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I’m a big time user of messaging apps. I use WhatsApp and Facebook Messenger to communicate with family and friends, Skype for work, and iMessenger for pretty much everything. It’s not that I am especially tech savvy or over-communicative. Messaging platforms are accessed daily by billions of users worldwide. WhatsApp has over a billion users. Facebook Messenger is used by over 900 million people around the world, including over 50 million businesses.

So when Facebook announced it was opening up its Messenger platform to third party chatbots, it was big news.

Chatbots enable Messenger users to interact with an AI-powered “representative” from a business, providing the business with a new channel for instant communication with consumers. Some of the businesses with active Facebook bots include 1-800 Flowers, CNN, eBay, Disney, Staples, and Shopify, to name just a few.

Financial institutions were quick to jump on the chatbot bandwagon. Bank of America, TD Bank (Canada), and AXA (France) are among those that announced plans to use Facebook’s Messenger as a channel for communicating with customers.

Why?

This is how Michelle Moore, Head of Digital Banking at Bank of America explained it: “We want to serve clients wherever and whenever they choose, and Messenger is a perfect complement to our connected banking proposition.”

But why should I chat with my bank’s bot?Bank-Bot-Blog-Image

I don’t get many messages from my friend Simon, but when I do get one I know he wants something from me. Pick him up at the airport, walk his dog, there is always something he needs.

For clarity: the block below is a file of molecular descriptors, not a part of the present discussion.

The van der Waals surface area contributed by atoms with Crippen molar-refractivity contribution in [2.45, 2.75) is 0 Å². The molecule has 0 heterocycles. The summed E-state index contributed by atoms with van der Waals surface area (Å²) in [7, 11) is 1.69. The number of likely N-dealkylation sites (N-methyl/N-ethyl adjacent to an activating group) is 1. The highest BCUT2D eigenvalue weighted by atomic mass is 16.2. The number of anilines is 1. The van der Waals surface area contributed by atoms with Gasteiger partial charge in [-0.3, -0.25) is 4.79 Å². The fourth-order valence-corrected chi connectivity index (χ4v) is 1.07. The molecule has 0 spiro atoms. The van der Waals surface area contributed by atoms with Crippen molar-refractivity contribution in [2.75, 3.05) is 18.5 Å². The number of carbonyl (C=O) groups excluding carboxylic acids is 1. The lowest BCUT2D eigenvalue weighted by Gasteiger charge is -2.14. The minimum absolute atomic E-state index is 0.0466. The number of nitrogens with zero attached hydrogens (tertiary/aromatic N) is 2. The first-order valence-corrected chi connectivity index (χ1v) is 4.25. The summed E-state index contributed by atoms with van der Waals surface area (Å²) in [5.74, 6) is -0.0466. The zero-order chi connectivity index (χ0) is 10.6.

Simon is a dear friend, but if my bank is going to be like Simon, thanks but no thanks.

If my bank plans on using Messenger to try to sell me on their mortgage, that’s the last message I want to get (a close tie with Simon asking me to help him move next week). If they plan on just sending me generic messages about the benefits of their new card, forget about it.

The key to the success of chatbots for customer communication is making it all about the customer. An intelligent AI-powered chatbot needs to be able to understand who I am and what I am trying to do in order to provide me with valuable information, insight, and guidance. I want the bank’s bot to be able to answer any question related to my bank account, and I want the response to be accurate and relevant to my situation. If I’m asking how to add my wife to my account, it should know that while we already have a joint checking account, she’s not on my credit card account. Based on this understanding, it should direct me to the right place to request an additional card.

But just responding to questions is probably not enough to create a compelling case for letting the bank’s chatbot into my life. As David Marcus, head of the Facebook Messenger business and former PayPal president said: “We’ve learned that (a) we need to make [bots] more proactive for people to build more of a habit, and (b) we’ve learned that we needed to build a variety of vertical bots to fulfill different types of intent.”

What would be really cool and valuable is if my bank could use this new platform to anticipate my needs and provide me with useful insights and advice that can help me stay on top of my day-to-day finances without spending too much of my time (yes, we are all busy!)

For example, tell me how to best use my card when I travel to a different country – should I use my debit or credit card or withdraw cash at the ATM? How much can I withdraw? What fees will I incur and how can I minimize these fees?

As I go about my trip, tell me how much I’ve spent to-date so I don’t have to be constantly worried about my spending. Or if I choose to ignore this information, I can just type “Stop these messages until I get back home” and continue to have fun while draining my account… And when I get back home, you can help me get back on track with some good savings advice tailored to my earnings and spending habits.

If you start doing that, dear bank, I’d be more than happy to chat with your smart bot. If you plan on being like Simon, forget about it.

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